It was now a challenge for the government to protect vault from unscrupulous elements, especially if the story of the connection with sea was a possibility. Hence it was decided to hand over the security to CISF on a 24 hour basis. So when all of a sudden a human head was found floating in the Padmatheertha Kulam (the reverent pond of the Lord), the police was in a state of shock. More than the shock it became imperative for them to hide the incident under the carpet lest the media showcases it as a failure of security system. And the impending media scrutiny would make their job a sure nightmare.

The face was so defunct because of the fishes gorging on it, hence it needed a DNA test to ascertain that the body discovered in the train was in fact the same person’s. The reservation chart had shown that the coupe in the compartment was fully reserved by a Gujarati family, supposedly on a leisure trip to the “God’s Own Country”. But the police took no time to trace this family who were away in Kanyakumari enjoying the sunset on the Vivekananda Rock. Soon their dream trip to the “God’s Own Country” became a nightmare reminiscing “Devil’s Own Country”. Poor chaps expectedly had nothing to do with the murder, which police was also prima facie convinced. The profile of this murder and the unfolding intricacies were just not the cup of tea for a middle class trading family. But the police couldn’t afford to leave any loose ends, and they were just doing their duty.

India being India, somebody in the temple premises had leaked the information to the press, and in no time the issue was subjected to debates on national television. The television anchors bade for the blood of the Prime Minister, citing it as a failure of the secular state to uphold Hindu interests. The Prime Minster, keeping in mind the upcoming central elections and more so because of the rising and worrying clout of the right wing party, swung into action. The temple was handed over to the National Security Guards (NSG), which was the prime commando group in the country. The coast guard was put on high alert to prevent any getaway through the sea in case of a heist. The southern air command in Akkulam a suburb of Thiruvananthapuram was asked to do an air surveillance to prevent drone attacks on the temple.  In short the whole security mechanism, be it from the Central Government or the State Government was literally at the service of the Lord, everyone trying to prevent a possible heist of India’s greatest treasure.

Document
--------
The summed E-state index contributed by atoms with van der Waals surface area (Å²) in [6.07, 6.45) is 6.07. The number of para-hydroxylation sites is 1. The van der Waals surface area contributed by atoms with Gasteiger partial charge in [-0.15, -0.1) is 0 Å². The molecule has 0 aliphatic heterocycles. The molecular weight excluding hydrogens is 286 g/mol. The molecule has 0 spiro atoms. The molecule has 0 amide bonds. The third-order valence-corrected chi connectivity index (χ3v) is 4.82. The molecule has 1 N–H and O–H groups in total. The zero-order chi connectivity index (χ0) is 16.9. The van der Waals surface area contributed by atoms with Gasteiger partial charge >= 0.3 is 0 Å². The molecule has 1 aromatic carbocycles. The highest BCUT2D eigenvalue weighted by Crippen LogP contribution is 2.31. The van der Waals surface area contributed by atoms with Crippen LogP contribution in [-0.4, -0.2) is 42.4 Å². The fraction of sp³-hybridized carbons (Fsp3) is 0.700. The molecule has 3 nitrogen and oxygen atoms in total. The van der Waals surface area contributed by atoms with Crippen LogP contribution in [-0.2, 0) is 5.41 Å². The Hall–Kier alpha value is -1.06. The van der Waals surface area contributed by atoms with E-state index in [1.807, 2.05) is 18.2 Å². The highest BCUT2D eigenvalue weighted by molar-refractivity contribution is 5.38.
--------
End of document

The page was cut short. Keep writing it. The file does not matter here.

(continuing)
Towards 30 kilometres north of Thiruvananthapuram city lied the Saint Andrews church. The church once was situated further towards the coast, but in a magnanimous gesture, the priests agreed to donate the building and space to India’s seemingly over-ambitious dreams of becoming a space power. The rest as they say is history. From the benign and baby steps then, the space programme of India has grown into one of the most successful programs the world over. It was in fact a matter of pride for the country but other nations frowned at it. Especially one neighbouring nation who was always in the news for the wrong reasons, could not digest this mammoth leap India was taking, despite the acute economic and political problems.